The Texas Rangers signed three players earlier today, one of which should be familiar to fans. Catcher Chris Gimenez and Pitcher Davis Martinez were both given minor-league contracts and additionally invitations to spring training. Pitcher Efrain Nieves was also signed to a minor league deal, though he will report to minor league spring training this spring.
Martinez and Nieves are 27 and 25, respectively, meaning they are not exactly young. Regardless, their age (and Martinez’s invitation to big league spring training) suggests that they may be of more immediate help than we might expect. Remember, few people looked twice when the Texas Rangers claimed Shawn Tolleson off waivers last season; considering the Rangers budget constraints, these deals are of real importance early on this winter.
So it is worth taking a deeper look at each of these players. Starting with the pitchers makes sense considering we are already familiar, in part, with Chris Gimenez anyway.
David Martinez is a right-handed pitcher and native of Venezuela. He was most recently a member of the Astros organization pitching at Oklahoma City, so its is probably safe to say the Rangers personnel have had a chance to check him out given his relatively close proximity.
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It is not fair to Martinez to exclusively cite his poor 2014 numbers: his 5.64 ERA and 1.49 WHIP do not suggest he was tearing it up for his Houston Affiliate. Upon closer inspection though, Martinez has had some success and had it pretty recently too. 91 of his 205 career minor league appearances have been as a starter, and more of those starts have come with higher level affiliates, which is a good sign considering he has experience going through a lineup multiple times at higher levels. Additionally, as recent as 2013, David sported a 14-2 record with a 2.57 ERA for double-A Corpus Christi; those numbers do not seem too lucky either, he had a 0.99 WHIP there and a 4.30 K:BB ratio to go along with his sparkling record. His durability seems good too with three complete games that season (two of which were shutouts).
Given his solid 2012-2013 campaigns, it seems relatively safe to assume David’s rough 2014 could be simply a bump in the road while adjusting to AAA hitters. My guess is Martinez will produce closer to his minor league career average ERA (3.80) than his rough 2014’s output. At the very least, the Rangers appear to have added depth in the upper minors pitching department, something that could prove very valuable and shouldn’t be overlooked.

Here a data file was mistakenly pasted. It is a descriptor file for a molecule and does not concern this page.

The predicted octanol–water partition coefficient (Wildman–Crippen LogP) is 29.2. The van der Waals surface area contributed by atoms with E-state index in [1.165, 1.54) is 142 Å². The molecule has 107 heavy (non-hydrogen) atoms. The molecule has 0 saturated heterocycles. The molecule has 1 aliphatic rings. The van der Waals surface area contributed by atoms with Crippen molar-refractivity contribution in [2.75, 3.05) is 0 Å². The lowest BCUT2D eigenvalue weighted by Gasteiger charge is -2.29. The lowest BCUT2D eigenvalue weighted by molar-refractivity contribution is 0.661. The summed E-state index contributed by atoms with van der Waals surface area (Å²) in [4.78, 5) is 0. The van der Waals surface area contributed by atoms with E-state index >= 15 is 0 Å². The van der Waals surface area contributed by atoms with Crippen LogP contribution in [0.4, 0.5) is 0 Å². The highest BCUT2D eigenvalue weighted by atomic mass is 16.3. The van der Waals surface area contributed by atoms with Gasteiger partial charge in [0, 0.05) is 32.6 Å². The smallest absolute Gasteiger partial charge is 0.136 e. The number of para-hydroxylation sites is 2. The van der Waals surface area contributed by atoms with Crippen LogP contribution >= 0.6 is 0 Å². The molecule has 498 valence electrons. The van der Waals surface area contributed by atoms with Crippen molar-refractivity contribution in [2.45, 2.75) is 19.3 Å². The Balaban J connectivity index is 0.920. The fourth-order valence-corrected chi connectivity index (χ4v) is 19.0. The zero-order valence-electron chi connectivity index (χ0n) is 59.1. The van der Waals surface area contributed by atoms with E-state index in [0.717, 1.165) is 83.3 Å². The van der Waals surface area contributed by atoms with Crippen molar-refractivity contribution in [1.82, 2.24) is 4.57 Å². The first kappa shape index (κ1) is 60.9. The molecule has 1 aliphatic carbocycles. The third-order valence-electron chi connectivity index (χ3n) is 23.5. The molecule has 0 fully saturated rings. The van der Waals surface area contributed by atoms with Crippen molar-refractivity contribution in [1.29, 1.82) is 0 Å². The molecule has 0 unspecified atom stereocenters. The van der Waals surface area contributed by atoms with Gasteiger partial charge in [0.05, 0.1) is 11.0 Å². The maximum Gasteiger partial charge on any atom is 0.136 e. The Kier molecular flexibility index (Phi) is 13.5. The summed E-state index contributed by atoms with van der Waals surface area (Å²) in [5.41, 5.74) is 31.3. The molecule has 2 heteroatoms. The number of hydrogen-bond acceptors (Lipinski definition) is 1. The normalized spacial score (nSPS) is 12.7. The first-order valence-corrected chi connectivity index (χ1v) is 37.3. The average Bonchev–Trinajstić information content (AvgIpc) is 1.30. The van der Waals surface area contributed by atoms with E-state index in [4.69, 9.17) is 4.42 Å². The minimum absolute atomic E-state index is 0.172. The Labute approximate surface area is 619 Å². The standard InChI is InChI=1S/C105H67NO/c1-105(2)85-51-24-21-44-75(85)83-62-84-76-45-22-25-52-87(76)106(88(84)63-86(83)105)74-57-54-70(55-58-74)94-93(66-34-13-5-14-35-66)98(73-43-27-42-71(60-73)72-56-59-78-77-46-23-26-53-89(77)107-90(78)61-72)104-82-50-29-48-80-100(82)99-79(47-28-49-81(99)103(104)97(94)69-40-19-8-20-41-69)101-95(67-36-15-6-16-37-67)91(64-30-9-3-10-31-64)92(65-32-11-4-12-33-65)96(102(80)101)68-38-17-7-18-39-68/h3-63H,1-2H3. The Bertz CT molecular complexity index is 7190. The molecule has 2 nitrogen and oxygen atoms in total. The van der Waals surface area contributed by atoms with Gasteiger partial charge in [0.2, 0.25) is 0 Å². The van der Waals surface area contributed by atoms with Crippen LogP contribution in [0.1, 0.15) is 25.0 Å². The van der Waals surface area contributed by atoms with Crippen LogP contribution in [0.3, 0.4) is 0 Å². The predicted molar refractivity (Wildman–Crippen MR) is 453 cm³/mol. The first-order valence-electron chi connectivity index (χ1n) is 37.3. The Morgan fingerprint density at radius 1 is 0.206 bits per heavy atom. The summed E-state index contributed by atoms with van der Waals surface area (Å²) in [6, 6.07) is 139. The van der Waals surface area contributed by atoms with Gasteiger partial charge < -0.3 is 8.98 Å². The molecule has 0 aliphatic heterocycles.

Efrain Nieves turned 25 years old five days ago and has yet to pitch above A+ ball. He is a native of Puerto Rico and was initially drafted by the Brewers in the 7th round of the 2007 June Amateur Draft. Still, Efrain was just .8 years older than his league-mates average age. His value lies in the fact that he is both left handed and appears to be on a good trajectory.
Last year, Efrain owned a 2.29 ERA and pitching 86.1 innings in just 44 appearances (4 starts mixed in). Regardless of the starts skewing his innings data, it seems like Efrain is capable (and proficient) as a multiple innings guy who throws from the left side. His 1.17 WHIP and 8.3 hits per nine innings last year suggests he does a decent job keeping runners off the bases too.
If Efrain can continue to build on his strong 2014 he should be closer than we might expect to the big leagues. I would imagine Efrain would begin his tenure as a Ranger either at high-A or AA, from there, he must put in work and prove he could be of use to the Rangers. After all, left-handed pitchers seem to have the quickest route to the majors.
Chris Gimenez was claimed off waivers on March 28th 2014, by the Rangers and granted free agency a week later on April 5th. On April 9th, he signed as a free Agent with the Rangers and made 118 plate appearances in 2014 as a Ranger, slashing .241/.313/.328/.640. As the Rangers season fell into a tailspin, Chris was sent to Cleveland in exchange for future considerations on August 23rd. Chris made just 10 plate appearances with the Indians and was granted free agency on November 4th. Now, a little over seven months later, Chris signed with the Rangers as a free agent for the second time.
I like this deal. Chris Gimenez seemed like a quality guy and player. He got on base at a decent clip despite sporadic playing time and seemed like a quality backup catcher given he committed just one error as a catcher (though he only caught 2 of 11 would-be base stealers). Given his experience, I would give Chris Gimenez the upper hand to back up Robinson Chirinos next year over Tomas Telis, who should get more reps in the minors given his age and some of the defensive aspects of his game that he needs polish.
These players have never made national headlines and these transactions certainly don’t either. Regardless, deals like these are often where a large part of the offseason is won. The higher-ups working for the Texas Rangers are smart people, you can bet that none of these signing were made on a whim without a sufficient amount of research and scouting. With any luck, the Texas Rangers with benefit from all of these players in one way or another.